PORT WASHINGTON - Drivers on Highway 32 in Port Washington may soon have to let up a little on the gas pedal with the city requesting the speed limit drop from 55 to 45 mph.

The city is putting in the request to the Department of Transportation following a petition from the residents of the Misty Ridge subdivision. Currently, the speed limit changes from 45 to 55 mph at the top of a hill northeast of the subdivision entrance.

If the DOT agrees, the speed limit increase would be moved to a point south of the subdivision, lengthening the 45 mph section.

During public comment at the city’s common council meeting Aug. 1, a few neighbors expressed their reasoning for the request — one of the main reasons mentioned was how drivers speed toward the freeway down the hill making for a dangerous situation when leaving the subdivision.

Alderman Doug Biggs has lived in the neighborhood for about 11 years and said he's noticed traffic on Highway 32 has increased over time.

“This is a good thing, it means more people are coming to Port Washington,” he said.

However, Biggs acknowledged that with this traffic increase it is hard to turn onto Highway 32 from the Misty Ridge subdivision. He said the entrance to the subdivision is somewhat hidden, which also makes exiting the subdivision potentially dangerous, especially with the nearby hill.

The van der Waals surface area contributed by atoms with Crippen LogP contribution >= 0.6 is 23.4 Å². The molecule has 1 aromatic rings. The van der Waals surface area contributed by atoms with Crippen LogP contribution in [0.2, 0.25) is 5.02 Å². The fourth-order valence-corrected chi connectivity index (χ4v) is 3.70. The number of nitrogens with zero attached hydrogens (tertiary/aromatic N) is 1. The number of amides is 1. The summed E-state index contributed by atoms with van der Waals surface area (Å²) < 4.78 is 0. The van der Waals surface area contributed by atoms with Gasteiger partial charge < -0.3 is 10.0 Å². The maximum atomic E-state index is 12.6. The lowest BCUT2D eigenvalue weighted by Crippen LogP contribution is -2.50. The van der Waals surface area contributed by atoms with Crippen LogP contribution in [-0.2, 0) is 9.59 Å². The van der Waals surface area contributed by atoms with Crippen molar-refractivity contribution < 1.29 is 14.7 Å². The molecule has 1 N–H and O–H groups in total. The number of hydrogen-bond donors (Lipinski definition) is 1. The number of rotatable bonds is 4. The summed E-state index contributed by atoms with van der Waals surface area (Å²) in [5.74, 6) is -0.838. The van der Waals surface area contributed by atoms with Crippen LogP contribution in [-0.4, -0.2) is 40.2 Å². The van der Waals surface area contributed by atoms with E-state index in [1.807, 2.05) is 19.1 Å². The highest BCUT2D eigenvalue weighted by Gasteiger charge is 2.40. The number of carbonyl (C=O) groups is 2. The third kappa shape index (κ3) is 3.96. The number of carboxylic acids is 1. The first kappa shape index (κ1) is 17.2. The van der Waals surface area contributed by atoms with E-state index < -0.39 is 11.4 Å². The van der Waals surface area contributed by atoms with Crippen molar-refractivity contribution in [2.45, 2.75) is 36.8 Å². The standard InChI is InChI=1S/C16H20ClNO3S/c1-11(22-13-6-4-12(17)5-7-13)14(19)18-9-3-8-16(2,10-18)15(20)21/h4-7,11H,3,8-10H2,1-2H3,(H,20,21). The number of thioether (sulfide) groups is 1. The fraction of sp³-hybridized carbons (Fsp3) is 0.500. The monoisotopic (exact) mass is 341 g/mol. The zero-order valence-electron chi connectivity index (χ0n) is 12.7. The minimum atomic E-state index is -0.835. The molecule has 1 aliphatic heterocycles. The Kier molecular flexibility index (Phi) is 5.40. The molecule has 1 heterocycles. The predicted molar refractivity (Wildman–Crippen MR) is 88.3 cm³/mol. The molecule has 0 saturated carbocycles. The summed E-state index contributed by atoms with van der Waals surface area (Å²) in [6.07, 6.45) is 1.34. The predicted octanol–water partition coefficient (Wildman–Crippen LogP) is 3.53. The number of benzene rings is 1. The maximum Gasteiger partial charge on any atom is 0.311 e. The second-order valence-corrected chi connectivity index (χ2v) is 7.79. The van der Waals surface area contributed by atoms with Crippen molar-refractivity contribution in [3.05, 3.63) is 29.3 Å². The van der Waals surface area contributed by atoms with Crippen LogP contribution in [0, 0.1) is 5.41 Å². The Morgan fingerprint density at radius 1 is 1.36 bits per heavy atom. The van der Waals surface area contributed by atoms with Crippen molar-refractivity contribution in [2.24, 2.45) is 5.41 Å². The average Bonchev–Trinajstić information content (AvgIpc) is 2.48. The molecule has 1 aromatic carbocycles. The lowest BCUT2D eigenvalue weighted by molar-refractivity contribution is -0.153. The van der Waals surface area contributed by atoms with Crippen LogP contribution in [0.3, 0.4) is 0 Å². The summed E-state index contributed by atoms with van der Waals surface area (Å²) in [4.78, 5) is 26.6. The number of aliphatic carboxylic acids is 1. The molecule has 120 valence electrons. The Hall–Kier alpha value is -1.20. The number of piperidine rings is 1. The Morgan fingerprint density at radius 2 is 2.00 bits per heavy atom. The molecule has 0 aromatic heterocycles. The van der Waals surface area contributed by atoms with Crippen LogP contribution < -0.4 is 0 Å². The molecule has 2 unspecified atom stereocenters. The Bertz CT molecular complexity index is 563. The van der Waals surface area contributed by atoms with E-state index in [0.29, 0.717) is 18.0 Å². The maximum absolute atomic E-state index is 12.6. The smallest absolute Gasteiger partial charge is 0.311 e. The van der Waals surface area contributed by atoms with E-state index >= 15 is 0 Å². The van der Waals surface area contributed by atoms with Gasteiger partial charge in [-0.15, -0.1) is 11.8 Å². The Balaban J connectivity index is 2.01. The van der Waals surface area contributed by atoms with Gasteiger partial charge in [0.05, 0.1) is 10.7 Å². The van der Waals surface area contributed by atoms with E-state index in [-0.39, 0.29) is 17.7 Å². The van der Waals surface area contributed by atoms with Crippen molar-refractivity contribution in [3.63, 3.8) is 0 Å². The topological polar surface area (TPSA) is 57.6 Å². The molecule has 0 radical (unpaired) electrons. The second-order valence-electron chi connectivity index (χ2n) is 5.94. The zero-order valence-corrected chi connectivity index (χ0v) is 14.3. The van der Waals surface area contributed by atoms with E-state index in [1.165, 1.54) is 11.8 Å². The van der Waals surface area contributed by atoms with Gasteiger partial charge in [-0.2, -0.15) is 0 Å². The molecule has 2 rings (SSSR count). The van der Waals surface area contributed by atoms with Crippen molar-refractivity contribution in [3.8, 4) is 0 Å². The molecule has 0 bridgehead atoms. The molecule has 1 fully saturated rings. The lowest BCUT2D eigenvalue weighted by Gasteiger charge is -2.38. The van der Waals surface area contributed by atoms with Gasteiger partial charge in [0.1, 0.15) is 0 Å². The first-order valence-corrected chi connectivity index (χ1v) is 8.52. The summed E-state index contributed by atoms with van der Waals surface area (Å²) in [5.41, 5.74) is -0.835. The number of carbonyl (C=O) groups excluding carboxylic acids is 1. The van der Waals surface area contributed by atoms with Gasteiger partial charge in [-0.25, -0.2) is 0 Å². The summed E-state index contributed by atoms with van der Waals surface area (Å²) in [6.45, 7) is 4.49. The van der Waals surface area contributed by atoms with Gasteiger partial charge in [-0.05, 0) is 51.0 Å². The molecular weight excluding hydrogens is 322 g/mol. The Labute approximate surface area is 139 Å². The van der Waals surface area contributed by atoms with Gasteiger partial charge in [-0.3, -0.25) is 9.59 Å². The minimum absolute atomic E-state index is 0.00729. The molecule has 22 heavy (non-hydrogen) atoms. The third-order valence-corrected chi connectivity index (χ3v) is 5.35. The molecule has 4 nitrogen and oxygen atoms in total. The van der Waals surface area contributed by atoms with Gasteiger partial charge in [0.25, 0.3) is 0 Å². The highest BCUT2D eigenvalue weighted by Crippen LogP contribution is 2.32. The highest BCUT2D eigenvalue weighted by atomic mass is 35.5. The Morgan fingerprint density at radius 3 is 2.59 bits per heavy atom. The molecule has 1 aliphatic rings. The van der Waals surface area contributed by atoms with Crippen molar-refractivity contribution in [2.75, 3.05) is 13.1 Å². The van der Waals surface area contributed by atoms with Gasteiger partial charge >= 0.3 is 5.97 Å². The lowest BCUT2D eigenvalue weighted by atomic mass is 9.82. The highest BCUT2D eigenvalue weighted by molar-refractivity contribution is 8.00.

“They are blasting down that hill coming southbound,” Biggs said.

Police Chief Kevin Hingiss said there is no history of accidents along that stretch but said he doesn’t have a problem with the speed limit change.

He said police do run radar on that section of road and also have a location for a traffic sign that informs drivers of their speed. But he said the sign rotates around the community so it’s not always there.

Alderman Dave Larson said he's fine with reducing the speed, saying the suggestion was previously brought up a few years ago. He said turning left out of the subdivision can be a challenge, especially in rain or snow.

Biggs said he was excited the neighbors got together and pulled the petition together with almost unanimous support.

“Getting 100 families to agree to anything is a pretty daunting thing,” Biggs said.

The city’s traffic safety commission also voted unanimously in favor of the change.

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